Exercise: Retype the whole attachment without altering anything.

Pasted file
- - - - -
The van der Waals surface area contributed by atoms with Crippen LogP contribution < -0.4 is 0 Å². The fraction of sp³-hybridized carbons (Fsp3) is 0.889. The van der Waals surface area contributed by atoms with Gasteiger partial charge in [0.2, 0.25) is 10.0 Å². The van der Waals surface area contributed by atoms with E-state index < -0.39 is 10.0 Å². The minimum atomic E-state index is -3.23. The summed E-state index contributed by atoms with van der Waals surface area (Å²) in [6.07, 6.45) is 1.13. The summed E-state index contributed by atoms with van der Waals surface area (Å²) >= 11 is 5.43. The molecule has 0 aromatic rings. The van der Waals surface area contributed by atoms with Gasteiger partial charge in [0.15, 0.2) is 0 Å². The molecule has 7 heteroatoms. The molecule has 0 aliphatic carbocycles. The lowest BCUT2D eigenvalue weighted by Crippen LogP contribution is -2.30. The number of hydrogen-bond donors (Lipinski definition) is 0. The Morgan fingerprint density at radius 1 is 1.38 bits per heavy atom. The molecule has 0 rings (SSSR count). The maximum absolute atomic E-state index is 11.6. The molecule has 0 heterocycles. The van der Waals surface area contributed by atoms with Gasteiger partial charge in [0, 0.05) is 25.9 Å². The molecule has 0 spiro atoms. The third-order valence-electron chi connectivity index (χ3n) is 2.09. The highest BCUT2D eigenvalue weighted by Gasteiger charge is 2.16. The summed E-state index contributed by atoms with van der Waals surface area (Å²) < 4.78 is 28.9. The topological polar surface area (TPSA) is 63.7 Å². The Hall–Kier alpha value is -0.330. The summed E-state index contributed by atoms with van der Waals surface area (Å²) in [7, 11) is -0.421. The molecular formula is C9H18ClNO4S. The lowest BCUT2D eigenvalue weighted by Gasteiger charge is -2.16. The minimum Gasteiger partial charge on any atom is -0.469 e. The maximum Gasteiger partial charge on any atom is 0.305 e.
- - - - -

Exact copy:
The van der Waals surface area contributed by atoms with Crippen LogP contribution < -0.4 is 0 Å². The fraction of sp³-hybridized carbons (Fsp3) is 0.889. The van der Waals surface area contributed by atoms with Gasteiger partial charge in [0.2, 0.25) is 10.0 Å². The van der Waals surface area contributed by atoms with E-state index < -0.39 is 10.0 Å². The minimum atomic E-state index is -3.23. The summed E-state index contributed by atoms with van der Waals surface area (Å²) in [6.07, 6.45) is 1.13. The summed E-state index contributed by atoms with van der Waals surface area (Å²) >= 11 is 5.43. The molecule has 0 aromatic rings. The van der Waals surface area contributed by atoms with Gasteiger partial charge in [0.15, 0.2) is 0 Å². The molecule has 7 heteroatoms. The molecule has 0 aliphatic carbocycles. The lowest BCUT2D eigenvalue weighted by Crippen LogP contribution is -2.30. The number of hydrogen-bond donors (Lipinski definition) is 0. The Morgan fingerprint density at radius 1 is 1.38 bits per heavy atom. The molecule has 0 rings (SSSR count). The maximum absolute atomic E-state index is 11.6. The molecule has 0 heterocycles. The van der Waals surface area contributed by atoms with Gasteiger partial charge in [0, 0.05) is 25.9 Å². The molecule has 0 spiro atoms. The third-order valence-electron chi connectivity index (χ3n) is 2.09. The highest BCUT2D eigenvalue weighted by Gasteiger charge is 2.16. The summed E-state index contributed by atoms with van der Waals surface area (Å²) < 4.78 is 28.9. The topological polar surface area (TPSA) is 63.7 Å². The Hall–Kier alpha value is -0.330. The summed E-state index contributed by atoms with van der Waals surface area (Å²) in [7, 11) is -0.421. The molecular formula is C9H18ClNO4S. The lowest BCUT2D eigenvalue weighted by Gasteiger charge is -2.16. The minimum Gasteiger partial charge on any atom is -0.469 e. The maximum Gasteiger partial charge on any atom is 0.305 e.